Relentlessly Uphill

Two days on from my latest sportive and I’m feeling human again. Almost.

Saturday saw the first running of the Twining Pro-Am sportive in Salisbury.  I have to admit that my initial reason for riding this was to give a bit of moral support to @leadout though in recent weeks I have been looking forward to it for sporting reasons. And dare I say it, sat here with the benefit of hindsight I can see the positive effect it has on me both physically and, more importantly as I type, mentally.  In all fairness the Twining event was superbly run: low key but effective start and finish, located next to a leisure centre (for showers!) with ample parking (for the support team!) and a goodie bag the quality of which you rarely see at a mass participation sports event. The weather was kind despite it being a British bank holiday and the drivers were as considerate as they ever seem to be in the South of England.  The organisers deserve the praise for delivering such a high quality yet relaxed experience.

The only snag was the route, though this should not be seen as a criticism on the part of the organisers. Indeed, looking at this objectively, the route was well conceived. For the most part it was on quiet, good quality roads and with the odd exception well signed.  But its main feature was its unrelenting nature, a constantly undulating route replete with unpredictable wind.  I know that for some this was a major negative and my cycling buddy Dr D was firmly in this camp.  For me it was a ride of two halves: the first 30 miles taken easy with Dr D, the last 30 miles spent on my own catching and passing all the hares who’d overtaken us on the way out.  Those first 30 miles seemed pleasantly rolling when taken easier*, but they never gave up on the return leg.  I finished tired but content in equal measure and looking back this was the tonic that I needed this summer.

As more intuitive readers may have already picked up, I’ve been struggling this summer and at times have felt in a similar place psychologically to where I was 2 years ago. I don’t like to dwell there to long and I’m glad that now I can recognise the symptoms before a catastrophic collapse brings them all to the fore. But it means this summer has been hard work.  Whilst watching yesterday’s Vuelta stage I was intrigued to hear Messrs Harmon and Smith discussing the body’s energy use. To simply exist and function physically (not including exercise) the body uses 15% of its energy. The brain alone uses 16% of the body’s energy.  It goes without saying that the more the brain is asked to do the more energy it requires and so the more exhausted one can feel.  And this is how I have been feeling: boredom with my lot, anxious due to the boredom, stressed due to the anxiety, bored with the stress – a vicious spiral which I have kept in a steady state. In part good, but could be a lot better. Is it any wonder I feel so tired.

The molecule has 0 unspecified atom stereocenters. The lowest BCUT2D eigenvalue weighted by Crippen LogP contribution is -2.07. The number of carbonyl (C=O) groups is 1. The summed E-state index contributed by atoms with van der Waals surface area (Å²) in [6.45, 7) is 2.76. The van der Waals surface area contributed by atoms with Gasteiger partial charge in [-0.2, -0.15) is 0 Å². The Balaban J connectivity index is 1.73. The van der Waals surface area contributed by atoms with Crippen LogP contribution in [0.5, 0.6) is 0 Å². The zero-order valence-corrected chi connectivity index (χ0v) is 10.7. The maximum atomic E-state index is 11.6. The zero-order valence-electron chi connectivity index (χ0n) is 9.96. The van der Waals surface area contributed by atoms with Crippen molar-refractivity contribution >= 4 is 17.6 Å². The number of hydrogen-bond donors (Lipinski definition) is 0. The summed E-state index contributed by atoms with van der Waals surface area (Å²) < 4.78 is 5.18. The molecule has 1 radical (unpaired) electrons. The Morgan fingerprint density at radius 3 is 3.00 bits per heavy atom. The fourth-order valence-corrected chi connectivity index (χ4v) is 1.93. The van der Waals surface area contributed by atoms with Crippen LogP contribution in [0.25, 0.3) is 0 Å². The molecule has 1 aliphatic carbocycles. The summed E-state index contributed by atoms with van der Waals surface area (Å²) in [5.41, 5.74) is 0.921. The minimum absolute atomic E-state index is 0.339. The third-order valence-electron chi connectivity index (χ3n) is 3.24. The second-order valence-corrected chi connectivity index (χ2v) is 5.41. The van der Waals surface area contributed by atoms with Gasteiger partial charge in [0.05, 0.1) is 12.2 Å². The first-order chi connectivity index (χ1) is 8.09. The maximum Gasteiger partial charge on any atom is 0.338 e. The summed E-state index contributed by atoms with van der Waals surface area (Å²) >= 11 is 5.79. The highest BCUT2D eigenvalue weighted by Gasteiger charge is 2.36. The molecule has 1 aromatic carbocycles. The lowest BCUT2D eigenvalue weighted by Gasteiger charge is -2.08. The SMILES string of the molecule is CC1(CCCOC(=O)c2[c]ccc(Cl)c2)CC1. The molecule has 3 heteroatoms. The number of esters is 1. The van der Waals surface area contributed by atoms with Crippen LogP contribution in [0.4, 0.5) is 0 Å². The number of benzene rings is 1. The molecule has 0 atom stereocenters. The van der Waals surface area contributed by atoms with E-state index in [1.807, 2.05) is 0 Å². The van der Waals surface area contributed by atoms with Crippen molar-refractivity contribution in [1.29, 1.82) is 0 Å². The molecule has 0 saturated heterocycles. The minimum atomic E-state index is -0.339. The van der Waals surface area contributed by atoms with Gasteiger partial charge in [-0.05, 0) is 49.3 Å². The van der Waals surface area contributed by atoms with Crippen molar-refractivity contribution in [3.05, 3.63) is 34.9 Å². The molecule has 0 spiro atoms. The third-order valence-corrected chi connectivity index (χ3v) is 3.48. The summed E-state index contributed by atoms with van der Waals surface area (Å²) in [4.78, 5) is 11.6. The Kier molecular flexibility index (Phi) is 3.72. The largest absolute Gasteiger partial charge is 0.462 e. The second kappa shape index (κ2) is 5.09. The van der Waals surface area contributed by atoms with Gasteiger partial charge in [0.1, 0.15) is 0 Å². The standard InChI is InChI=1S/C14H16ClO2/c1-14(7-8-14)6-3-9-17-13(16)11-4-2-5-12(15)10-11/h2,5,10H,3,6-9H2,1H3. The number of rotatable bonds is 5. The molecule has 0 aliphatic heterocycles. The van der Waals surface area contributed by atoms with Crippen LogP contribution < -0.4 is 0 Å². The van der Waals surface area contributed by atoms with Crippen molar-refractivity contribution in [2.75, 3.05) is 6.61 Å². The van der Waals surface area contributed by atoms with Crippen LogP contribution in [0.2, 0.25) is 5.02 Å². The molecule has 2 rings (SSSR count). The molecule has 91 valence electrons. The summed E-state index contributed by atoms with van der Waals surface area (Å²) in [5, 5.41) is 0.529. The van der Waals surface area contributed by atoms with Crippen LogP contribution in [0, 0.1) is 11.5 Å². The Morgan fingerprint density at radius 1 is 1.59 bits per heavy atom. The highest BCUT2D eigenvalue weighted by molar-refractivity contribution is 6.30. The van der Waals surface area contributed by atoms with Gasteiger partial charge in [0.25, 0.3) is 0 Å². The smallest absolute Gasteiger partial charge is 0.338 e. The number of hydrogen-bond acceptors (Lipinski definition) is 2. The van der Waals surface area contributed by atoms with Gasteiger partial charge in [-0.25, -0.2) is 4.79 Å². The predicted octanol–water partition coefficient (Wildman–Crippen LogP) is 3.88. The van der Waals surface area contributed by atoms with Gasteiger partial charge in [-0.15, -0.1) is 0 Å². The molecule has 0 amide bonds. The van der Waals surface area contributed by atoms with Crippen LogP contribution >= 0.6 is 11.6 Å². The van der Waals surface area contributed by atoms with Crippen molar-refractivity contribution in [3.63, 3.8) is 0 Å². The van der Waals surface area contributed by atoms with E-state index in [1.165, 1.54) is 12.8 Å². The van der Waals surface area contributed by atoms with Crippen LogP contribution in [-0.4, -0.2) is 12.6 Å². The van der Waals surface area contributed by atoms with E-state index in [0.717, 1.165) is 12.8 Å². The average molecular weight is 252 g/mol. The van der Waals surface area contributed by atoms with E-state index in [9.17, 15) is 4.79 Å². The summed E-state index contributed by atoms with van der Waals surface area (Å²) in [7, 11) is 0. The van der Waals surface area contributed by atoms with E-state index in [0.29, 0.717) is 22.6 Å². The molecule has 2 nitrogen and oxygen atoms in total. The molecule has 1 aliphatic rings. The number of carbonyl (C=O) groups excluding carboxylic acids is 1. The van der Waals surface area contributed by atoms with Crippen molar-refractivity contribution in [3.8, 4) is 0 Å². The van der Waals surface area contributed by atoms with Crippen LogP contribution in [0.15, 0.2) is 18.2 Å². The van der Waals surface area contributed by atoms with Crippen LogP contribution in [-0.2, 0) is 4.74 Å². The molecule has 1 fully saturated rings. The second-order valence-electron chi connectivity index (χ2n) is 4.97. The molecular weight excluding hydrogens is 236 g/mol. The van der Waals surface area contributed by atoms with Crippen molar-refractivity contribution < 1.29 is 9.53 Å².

And so this is why Saturday’s efforts seemed in a way familiar but also an escape. Relentlessly undulating would make a change from relentlessly uphill. Time to get a bit of perspective back, time for a refocus.

 

*Apologies to Dr D who found Saturday’s ride anything but enjoyable – she did make it though!

The measure of the man

I noticed something strange today – people were talking about happiness. Not just in a casual “how are you” way but the metrics of happiness. That’s right folks, the Government have decided that they can measure our level of happiness. Or so the media would like us to believe. A range of headlines emerged yesterday and today about the level of “happiness” in the UK, from what makes us happy to what can make us less happy. apparently.  Unfortunately it is not as easy as that and the real basis of these reports is the Office for National Statistics attempts to measure National Wellbeing. As a researcher I know that finding out accurate and objective answers to highly qualitative and subjective questions is not easy. In some ways the national statisticians should be applauded for their efforts.